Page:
In January 1960, confusion among the crew during a watch change led to improper operation of the reactor and a reactor-control rod was bent. The damage required the reactor to be dismantled for repairs. The officers on duty were removed and Captain Panov was demoted.
The submarine's ensign was hoisted for the first time on 12 July 1960. It underwent sea trials from 13 through 17 July 1960 and again from 12 August through 8 November 1960, travelling 17,347 kilometres (10,779 mi). The ship was considered completed on 12 November 1960. After surfacing from a full-power run, the crew discovered that most of the hull's rubber coating had detached, and the entire surface of the boat had to be re-coated.
During a test dive to the maximum depth of 300 m (980 ft), flooding was reported in the reactor compartment, and Captain Zateyev ordered the submarine to immediately surface, where it heeled over on its port side due to the water it had taken on. It was later determined that during construction the workers had failed to replace a gasket. In October 1960, the galley crew disposed of wood from equipment crates through the galley's waste system, clogging it. This led to flooding of the ninth compartment, which filled one third full of water. In December 1960, a loss of coolant was caused by failure of the main circuit pump. Specialists called from Severodvinsk managed to repair it at sea within a week.[ citation needed ]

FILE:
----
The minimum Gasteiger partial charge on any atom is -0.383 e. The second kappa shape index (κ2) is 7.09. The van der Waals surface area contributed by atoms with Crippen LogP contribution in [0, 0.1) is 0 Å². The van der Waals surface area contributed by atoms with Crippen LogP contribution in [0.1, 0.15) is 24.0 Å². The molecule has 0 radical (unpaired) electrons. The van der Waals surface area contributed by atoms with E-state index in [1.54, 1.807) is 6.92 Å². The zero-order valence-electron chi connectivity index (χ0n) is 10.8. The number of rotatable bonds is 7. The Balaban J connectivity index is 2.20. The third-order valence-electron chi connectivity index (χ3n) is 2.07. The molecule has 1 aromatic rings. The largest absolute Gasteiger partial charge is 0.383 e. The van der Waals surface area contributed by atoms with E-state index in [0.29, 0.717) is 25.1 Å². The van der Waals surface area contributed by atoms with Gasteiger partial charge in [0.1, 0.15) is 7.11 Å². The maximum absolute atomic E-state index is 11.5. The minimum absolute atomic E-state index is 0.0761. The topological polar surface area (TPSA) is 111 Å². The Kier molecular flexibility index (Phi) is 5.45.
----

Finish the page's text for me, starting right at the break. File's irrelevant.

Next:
The boat was commissioned on 30 April 1961. The submarine had a total of 139 men aboard, including missile men, reactor officers, torpedo men, doctors, cooks, stewards, and several observing officers who were not part of the standard crew.